Youth Justice Conference 2024: Ministerial speech

Given by Minister for Children, Young People and The Promise Natalie Don on 19 June 2024.

I really just want to say thank you all for having me here this morning. I’m really honoured to be back with you all this morning.

Last years conference I think was one of my very first engagements after taking on the role of Minister and I remember just standing here and being so so nervous speaking to your all but I think in the last year we’ve come a long way together and I genuinely look around this room now and see so many friends that I have had the real honour of working with.

Now, the last time I was here, I spoke to you about our preparations for the at the time planned Children (Care and Justice) (Scotland) Bill.  And at that time, the Bill was just going through Stage 1 of its progress through Parliament I believe, in fact, I was just getting ready for the stage 1 debate to be happening the following week.

And I think this conference was really brilliant at the time in supporting the Government team to make connections, and to get ready.

Now, last time, I spoke about how the Bill would, if passed, make significant changes for children and young people.  And I described how it would raise the maximum age of referral to the Children’s Reporter to 18; it would end the placement of under 18s in Young Offenders’ Institutions, how it would deliver changes to courts, victims’ experiences and to secure care.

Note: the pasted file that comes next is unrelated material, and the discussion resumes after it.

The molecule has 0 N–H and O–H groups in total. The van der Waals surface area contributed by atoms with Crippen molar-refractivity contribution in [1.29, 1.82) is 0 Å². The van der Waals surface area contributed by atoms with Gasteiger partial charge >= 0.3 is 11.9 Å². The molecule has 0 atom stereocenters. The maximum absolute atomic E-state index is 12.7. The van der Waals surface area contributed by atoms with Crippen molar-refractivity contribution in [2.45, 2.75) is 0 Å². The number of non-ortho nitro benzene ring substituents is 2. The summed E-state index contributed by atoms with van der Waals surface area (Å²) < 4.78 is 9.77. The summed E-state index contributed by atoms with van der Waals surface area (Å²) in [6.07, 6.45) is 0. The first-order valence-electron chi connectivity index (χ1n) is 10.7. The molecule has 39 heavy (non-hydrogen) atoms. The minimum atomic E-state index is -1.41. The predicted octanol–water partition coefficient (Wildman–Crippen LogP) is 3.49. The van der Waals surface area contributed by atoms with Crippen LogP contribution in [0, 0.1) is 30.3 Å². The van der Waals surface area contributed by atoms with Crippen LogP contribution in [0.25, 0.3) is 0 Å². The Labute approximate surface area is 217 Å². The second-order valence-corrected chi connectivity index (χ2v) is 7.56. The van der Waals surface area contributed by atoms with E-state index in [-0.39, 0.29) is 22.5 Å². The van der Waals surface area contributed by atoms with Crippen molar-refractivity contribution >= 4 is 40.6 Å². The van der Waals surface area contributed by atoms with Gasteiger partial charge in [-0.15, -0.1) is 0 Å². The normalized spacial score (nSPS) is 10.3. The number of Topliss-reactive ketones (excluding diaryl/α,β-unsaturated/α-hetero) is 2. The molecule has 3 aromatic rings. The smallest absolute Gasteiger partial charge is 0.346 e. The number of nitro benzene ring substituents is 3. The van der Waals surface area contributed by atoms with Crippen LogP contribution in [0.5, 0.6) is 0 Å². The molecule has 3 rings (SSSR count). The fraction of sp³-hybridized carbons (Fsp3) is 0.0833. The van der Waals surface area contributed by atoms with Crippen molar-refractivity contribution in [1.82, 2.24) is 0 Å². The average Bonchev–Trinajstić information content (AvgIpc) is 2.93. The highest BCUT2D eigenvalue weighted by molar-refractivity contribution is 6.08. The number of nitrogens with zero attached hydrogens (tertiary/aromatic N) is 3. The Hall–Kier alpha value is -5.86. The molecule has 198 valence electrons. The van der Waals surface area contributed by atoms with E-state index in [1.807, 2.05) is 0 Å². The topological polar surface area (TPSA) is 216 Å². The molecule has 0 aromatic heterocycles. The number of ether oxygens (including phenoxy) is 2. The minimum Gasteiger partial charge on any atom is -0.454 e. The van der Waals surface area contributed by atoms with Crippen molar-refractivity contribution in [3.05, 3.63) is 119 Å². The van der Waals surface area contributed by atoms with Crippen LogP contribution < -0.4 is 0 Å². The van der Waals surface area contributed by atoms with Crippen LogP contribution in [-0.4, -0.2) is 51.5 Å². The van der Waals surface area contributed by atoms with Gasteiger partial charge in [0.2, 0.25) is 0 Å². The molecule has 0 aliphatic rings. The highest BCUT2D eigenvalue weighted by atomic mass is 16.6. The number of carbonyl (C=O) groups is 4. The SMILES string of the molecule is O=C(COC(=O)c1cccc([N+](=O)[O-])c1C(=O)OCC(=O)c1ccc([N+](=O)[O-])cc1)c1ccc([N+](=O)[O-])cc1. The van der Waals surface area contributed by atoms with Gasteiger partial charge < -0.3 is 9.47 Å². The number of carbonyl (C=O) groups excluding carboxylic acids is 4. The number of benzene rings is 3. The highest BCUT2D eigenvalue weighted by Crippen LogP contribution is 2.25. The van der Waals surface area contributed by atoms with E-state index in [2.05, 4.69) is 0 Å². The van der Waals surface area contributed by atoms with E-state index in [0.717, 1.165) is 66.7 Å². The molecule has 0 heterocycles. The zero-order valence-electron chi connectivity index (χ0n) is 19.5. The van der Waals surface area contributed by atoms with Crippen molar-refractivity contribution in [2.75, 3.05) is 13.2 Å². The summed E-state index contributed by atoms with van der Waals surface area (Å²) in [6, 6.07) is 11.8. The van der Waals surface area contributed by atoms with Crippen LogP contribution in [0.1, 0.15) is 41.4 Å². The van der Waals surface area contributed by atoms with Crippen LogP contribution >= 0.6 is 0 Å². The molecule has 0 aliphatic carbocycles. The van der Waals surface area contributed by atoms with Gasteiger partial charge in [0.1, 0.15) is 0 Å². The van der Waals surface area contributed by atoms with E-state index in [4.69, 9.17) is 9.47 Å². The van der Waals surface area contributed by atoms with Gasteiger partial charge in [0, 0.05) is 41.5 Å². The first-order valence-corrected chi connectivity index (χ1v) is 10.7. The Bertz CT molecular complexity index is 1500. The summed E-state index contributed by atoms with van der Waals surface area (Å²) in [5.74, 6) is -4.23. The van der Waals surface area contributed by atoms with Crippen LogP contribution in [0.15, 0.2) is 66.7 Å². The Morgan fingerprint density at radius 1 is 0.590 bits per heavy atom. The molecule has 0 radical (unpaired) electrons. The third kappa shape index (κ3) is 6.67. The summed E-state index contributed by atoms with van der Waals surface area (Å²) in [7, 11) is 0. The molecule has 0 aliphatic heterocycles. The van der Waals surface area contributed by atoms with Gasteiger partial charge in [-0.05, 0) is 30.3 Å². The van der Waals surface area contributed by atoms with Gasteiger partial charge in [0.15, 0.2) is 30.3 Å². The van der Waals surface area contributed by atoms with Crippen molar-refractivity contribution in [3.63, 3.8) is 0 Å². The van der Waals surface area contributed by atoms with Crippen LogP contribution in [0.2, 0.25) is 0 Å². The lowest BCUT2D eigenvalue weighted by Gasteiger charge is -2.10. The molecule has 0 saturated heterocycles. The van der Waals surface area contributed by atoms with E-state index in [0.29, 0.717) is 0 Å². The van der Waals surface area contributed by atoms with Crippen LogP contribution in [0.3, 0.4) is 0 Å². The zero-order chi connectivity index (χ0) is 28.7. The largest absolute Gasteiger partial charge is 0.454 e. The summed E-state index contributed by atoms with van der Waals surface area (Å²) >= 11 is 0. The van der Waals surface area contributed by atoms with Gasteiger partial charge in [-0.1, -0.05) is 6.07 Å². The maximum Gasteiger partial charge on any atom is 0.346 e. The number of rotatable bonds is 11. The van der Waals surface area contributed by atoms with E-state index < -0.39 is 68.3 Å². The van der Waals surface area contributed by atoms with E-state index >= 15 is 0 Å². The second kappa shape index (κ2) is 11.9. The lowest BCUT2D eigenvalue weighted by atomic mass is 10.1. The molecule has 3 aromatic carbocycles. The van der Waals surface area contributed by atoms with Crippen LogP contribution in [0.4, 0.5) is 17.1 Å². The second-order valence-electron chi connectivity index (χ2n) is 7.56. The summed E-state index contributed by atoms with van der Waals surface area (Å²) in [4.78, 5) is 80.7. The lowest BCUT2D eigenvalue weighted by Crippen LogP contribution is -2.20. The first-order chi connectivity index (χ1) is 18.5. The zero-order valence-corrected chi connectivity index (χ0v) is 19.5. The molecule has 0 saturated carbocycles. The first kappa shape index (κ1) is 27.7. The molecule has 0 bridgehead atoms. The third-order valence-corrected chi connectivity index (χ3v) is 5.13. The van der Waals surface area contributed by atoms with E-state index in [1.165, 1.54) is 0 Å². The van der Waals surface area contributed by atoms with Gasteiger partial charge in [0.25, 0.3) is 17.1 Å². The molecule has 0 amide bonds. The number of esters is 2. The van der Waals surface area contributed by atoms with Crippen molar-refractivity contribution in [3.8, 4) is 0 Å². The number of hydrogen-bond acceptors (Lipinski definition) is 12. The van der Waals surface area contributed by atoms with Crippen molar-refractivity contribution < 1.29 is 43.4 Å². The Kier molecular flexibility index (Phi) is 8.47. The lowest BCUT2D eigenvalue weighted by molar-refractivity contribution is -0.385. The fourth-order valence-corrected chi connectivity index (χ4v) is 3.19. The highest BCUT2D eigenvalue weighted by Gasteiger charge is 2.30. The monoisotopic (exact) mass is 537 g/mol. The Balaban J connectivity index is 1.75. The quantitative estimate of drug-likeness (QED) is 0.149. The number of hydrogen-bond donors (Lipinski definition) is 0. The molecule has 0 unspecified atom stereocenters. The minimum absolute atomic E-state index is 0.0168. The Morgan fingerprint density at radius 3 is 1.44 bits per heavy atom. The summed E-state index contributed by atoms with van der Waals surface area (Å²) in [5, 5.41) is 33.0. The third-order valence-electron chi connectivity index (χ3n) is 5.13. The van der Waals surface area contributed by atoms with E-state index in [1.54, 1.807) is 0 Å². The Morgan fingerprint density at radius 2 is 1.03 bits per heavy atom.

And in so doing, it would tackle the inconsistencies in the way 16 and 17 year olds are seen, understood and supported – be that  across the children’s hearings or criminal justice systems.

But a great deal has happened since then and I’ve worked across the chamber, across parties and I think the Bill has really been strengthened through Parliamentary scrutiny. And equally., Parliament’s important work has often really benefitted from informed, expert input from partners and stakeholders in this room today. And that is all as it should be, and I’m so so grateful to those who played their part in enhancing that Bill’s provisions.